##### Document Text Contents

Page 1

Master’s Dissertation

Structural

Mechanics

HENRIK SVENSSON

DESIGN OF FOUNDATIONS

FOR WIND TURBINES

Page 80

70

5.5 Case 3 - Piled foundation with cohesion piles

In situation 3, where the bedrock is at great distance, the piles are functioning as cohesion piles.

The shear strength of the soil is then determining the bearing capacity of a pile and the stiffness of

the soil and the piles are governing the settlements. This is a foundation where both the piles and

the plate are bearing load a so called piled-raft foundation, more detailed described in chapter

3.3.2. One big challenge in the piled-raft foundation method is to determine the stiffness

parameters of the piles and the slab. The magnitude of these parameters is of major importance

for the load distribution. This is why this model often is associated with large uncertainty.

5.5.1 Geotechnical design

In this case the complete geotechnical design is done in Plaxis. In a clay soil the settlements tend

to be rather big [25], why the settlement calculation will determine the piling. The model consists

of a plain strain model, and as for case 1 a one meter wide shred of an equivalent quadratic area is

modeled instead of the circular, see figure 5.7 (case 1). The piles are modeled with plate elements,

where the stiffness parameters are defined per meter depth. Stiffness is added to the piles with an

axial stiffness (EA) and a flexural stiffness (EI).

EtEA , mN /

12

3Et

EI , mNm /2

Where E is Young’s modulus for the plate material

t is the thickness of the beam

If the piles are positioned with one meter distance, the stiffness in Plaxis is the actual stiffness of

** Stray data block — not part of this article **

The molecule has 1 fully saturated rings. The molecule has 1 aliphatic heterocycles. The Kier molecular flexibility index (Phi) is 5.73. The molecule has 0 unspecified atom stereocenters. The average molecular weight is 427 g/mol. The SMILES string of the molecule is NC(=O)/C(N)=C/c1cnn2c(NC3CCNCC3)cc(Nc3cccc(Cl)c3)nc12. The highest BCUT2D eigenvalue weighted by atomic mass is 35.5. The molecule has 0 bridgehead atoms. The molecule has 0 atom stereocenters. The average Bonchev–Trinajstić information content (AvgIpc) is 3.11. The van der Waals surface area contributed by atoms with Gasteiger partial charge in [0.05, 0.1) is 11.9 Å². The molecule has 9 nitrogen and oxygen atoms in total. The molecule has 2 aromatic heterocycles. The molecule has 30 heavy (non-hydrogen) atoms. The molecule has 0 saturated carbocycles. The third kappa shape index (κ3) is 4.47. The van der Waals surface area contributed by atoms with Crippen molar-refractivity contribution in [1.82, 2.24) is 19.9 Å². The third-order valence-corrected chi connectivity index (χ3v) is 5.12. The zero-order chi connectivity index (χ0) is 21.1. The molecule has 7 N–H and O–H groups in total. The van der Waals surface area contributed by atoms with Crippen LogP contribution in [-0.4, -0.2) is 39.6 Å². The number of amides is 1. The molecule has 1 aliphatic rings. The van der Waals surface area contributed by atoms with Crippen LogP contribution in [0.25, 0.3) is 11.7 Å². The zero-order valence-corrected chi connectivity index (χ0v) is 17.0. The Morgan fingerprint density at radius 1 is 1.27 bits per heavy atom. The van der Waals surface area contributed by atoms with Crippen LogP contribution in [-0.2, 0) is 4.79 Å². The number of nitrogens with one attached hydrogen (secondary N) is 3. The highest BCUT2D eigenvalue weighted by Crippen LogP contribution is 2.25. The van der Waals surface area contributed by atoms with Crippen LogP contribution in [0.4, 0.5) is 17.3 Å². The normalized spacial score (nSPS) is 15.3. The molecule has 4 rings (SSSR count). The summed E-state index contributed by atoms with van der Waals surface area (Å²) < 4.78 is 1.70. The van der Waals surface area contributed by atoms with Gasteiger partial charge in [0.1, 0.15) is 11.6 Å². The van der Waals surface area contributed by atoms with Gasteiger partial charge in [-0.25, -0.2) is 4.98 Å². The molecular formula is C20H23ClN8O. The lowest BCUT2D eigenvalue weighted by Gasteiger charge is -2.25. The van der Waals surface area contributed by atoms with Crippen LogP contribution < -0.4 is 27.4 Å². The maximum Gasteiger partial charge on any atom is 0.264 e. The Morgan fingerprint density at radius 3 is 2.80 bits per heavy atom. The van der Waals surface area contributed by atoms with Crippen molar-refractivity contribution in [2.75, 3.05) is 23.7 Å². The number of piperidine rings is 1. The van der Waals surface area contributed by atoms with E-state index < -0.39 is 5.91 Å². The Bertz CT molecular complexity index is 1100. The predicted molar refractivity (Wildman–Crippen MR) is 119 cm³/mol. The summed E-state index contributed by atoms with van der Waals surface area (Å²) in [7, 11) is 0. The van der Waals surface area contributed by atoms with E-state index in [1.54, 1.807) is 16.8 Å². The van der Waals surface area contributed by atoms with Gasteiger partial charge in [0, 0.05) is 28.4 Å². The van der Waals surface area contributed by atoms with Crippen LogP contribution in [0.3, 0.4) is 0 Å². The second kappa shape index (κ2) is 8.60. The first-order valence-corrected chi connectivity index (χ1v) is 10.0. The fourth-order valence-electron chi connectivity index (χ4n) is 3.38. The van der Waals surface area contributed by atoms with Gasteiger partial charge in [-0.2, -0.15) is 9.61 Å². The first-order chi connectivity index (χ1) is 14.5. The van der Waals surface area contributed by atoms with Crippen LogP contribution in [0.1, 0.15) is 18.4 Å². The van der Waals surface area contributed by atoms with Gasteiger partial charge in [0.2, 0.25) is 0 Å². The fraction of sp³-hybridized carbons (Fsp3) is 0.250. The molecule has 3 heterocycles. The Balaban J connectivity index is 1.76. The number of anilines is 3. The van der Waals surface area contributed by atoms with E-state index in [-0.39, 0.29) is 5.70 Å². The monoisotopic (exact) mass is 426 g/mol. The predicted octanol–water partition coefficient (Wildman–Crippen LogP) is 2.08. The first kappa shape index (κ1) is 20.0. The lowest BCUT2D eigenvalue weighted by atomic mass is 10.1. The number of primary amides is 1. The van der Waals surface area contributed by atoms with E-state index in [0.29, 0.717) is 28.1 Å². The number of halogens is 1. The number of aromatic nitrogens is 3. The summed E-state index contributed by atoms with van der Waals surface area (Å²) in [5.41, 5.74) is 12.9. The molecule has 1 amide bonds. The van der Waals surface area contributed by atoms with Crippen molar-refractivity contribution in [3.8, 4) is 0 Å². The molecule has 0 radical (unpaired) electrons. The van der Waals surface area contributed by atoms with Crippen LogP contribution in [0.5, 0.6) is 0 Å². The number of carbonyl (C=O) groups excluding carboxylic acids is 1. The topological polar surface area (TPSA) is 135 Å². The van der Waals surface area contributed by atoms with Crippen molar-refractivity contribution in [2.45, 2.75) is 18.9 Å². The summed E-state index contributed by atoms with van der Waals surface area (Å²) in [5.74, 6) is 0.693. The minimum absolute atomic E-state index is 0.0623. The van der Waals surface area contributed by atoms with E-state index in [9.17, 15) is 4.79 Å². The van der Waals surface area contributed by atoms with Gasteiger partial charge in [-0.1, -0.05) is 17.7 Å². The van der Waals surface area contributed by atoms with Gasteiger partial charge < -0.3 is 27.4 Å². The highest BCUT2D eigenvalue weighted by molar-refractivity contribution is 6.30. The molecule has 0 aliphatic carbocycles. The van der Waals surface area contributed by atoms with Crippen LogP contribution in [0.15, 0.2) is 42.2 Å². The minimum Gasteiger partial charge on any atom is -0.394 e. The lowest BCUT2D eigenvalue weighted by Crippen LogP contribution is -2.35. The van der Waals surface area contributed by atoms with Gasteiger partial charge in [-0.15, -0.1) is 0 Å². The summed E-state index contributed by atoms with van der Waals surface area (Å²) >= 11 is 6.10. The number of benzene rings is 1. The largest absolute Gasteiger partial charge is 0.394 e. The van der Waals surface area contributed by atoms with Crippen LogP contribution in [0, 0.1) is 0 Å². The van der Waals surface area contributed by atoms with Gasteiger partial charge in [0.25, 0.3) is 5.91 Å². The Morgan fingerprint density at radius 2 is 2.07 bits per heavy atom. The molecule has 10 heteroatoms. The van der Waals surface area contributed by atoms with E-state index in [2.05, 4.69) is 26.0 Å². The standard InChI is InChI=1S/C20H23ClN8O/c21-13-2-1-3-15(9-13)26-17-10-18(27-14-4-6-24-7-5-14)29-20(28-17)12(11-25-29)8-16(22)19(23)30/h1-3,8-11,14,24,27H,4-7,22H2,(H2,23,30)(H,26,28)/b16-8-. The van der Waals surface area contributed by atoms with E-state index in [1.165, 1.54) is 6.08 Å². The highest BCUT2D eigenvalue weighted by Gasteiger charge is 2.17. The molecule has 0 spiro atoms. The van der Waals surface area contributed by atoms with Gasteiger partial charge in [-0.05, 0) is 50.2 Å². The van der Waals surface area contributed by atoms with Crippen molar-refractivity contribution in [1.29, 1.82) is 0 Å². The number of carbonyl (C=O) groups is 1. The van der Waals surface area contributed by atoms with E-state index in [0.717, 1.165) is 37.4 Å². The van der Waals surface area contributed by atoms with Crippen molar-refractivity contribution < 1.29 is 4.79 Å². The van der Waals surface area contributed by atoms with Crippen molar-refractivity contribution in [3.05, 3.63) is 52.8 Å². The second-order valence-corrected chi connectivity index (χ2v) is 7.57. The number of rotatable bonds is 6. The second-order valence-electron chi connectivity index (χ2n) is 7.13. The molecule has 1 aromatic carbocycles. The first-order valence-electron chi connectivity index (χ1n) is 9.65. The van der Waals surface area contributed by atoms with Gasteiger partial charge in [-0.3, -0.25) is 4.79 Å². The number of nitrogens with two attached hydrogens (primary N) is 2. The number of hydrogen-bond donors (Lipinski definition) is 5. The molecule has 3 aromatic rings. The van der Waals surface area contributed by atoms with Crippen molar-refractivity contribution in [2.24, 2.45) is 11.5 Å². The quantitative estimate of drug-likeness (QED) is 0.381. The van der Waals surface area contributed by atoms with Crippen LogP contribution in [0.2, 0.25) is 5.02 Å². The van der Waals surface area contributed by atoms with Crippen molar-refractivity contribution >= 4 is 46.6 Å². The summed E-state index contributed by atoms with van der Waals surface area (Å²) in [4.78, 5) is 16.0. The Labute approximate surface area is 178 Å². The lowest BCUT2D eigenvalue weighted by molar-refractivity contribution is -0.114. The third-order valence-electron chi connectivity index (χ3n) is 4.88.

the pile, that is:

mGNEbEA / 4057.227.01033 292

mMNm

b

EEI / 6146.14

12

27.0

1033

12

2

4

9

4

If the piles are positioned with half the distance between them, the stiffness parameters above are

doubled and so on.

The interaction foundation-soil, and pile-soil are modeled with interface elements with strength

parameter 0.9 for surfaces facing friction soil and 0.8 for surfaces facing the clay. The interface

elements are extended through corners to avoid stress concentrations around corners, see section

4.3.3.2.

A set up with 56 piles with a length of 60 m at the outmost perimeter and 12 vertical inner piles

with a length of 30 m giving reasonable settlements. Figure 5.21 and 5.22 are showing the Plaxis

model and figure 5.23 showing the deformed mesh after the calculation. The piles at the outermost

perimeter is inclined inwards and outwards alternately both with the inclination angle 4.47 degrees.

Inside the rectangle that encloses the foundation (figure 5.21 and 5.23) the mesh is refined

causing a more exact result. The standard fixities described in chapter 4.3.1 are applied to the

model.

Page 81

71

Figure 5.21: The geotechnical model

Figure 5.22: Enlarged picture of the foundation

Clay

Fill

Compacted crushed

material

Concrete

Horizontal fixity

Total fixity

Page 160